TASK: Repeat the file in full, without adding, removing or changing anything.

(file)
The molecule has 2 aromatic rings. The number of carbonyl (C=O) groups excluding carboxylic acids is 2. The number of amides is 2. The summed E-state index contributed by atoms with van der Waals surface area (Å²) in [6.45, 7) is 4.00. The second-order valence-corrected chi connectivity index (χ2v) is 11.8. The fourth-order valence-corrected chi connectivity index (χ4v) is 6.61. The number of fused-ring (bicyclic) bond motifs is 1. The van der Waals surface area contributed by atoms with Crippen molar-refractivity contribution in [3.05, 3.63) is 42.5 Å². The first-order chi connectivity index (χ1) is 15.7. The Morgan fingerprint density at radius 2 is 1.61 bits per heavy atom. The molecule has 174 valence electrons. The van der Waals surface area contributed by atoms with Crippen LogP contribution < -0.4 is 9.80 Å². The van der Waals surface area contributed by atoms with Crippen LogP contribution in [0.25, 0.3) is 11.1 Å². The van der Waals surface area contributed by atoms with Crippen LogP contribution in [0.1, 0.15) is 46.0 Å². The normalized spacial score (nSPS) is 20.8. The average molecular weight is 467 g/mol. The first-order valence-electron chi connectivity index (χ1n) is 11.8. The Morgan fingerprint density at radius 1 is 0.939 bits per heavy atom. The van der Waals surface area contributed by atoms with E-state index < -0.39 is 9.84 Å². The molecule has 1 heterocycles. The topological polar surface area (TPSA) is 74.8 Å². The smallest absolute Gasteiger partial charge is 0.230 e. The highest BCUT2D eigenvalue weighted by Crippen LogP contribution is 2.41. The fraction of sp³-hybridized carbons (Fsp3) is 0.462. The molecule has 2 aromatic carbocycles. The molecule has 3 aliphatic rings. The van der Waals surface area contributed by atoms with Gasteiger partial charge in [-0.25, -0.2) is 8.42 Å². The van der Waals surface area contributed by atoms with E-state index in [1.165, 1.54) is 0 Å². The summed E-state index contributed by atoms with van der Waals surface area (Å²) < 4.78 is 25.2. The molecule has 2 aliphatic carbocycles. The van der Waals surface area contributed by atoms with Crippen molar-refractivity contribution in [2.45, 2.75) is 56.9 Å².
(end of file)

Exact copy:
The molecule has 2 aromatic rings. The number of carbonyl (C=O) groups excluding carboxylic acids is 2. The number of amides is 2. The summed E-state index contributed by atoms with van der Waals surface area (Å²) in [6.45, 7) is 4.00. The second-order valence-corrected chi connectivity index (χ2v) is 11.8. The fourth-order valence-corrected chi connectivity index (χ4v) is 6.61. The number of fused-ring (bicyclic) bond motifs is 1. The van der Waals surface area contributed by atoms with Crippen molar-refractivity contribution in [3.05, 3.63) is 42.5 Å². The first-order chi connectivity index (χ1) is 15.7. The Morgan fingerprint density at radius 2 is 1.61 bits per heavy atom. The molecule has 174 valence electrons. The van der Waals surface area contributed by atoms with Crippen LogP contribution < -0.4 is 9.80 Å². The van der Waals surface area contributed by atoms with Crippen LogP contribution in [0.25, 0.3) is 11.1 Å². The van der Waals surface area contributed by atoms with Crippen LogP contribution in [0.1, 0.15) is 46.0 Å². The normalized spacial score (nSPS) is 20.8. The average molecular weight is 467 g/mol. The first-order valence-electron chi connectivity index (χ1n) is 11.8. The Morgan fingerprint density at radius 1 is 0.939 bits per heavy atom. The van der Waals surface area contributed by atoms with E-state index < -0.39 is 9.84 Å². The molecule has 1 heterocycles. The topological polar surface area (TPSA) is 74.8 Å². The smallest absolute Gasteiger partial charge is 0.230 e. The highest BCUT2D eigenvalue weighted by Crippen LogP contribution is 2.41. The fraction of sp³-hybridized carbons (Fsp3) is 0.462. The molecule has 2 aromatic carbocycles. The molecule has 3 aliphatic rings. The van der Waals surface area contributed by atoms with Gasteiger partial charge in [-0.25, -0.2) is 8.42 Å². The van der Waals surface area contributed by atoms with E-state index in [1.165, 1.54) is 0 Å². The summed E-state index contributed by atoms with van der Waals surface area (Å²) < 4.78 is 25.2. The molecule has 2 aliphatic carbocycles. The van der Waals surface area contributed by atoms with Crippen molar-refractivity contribution in [2.45, 2.75) is 56.9 Å².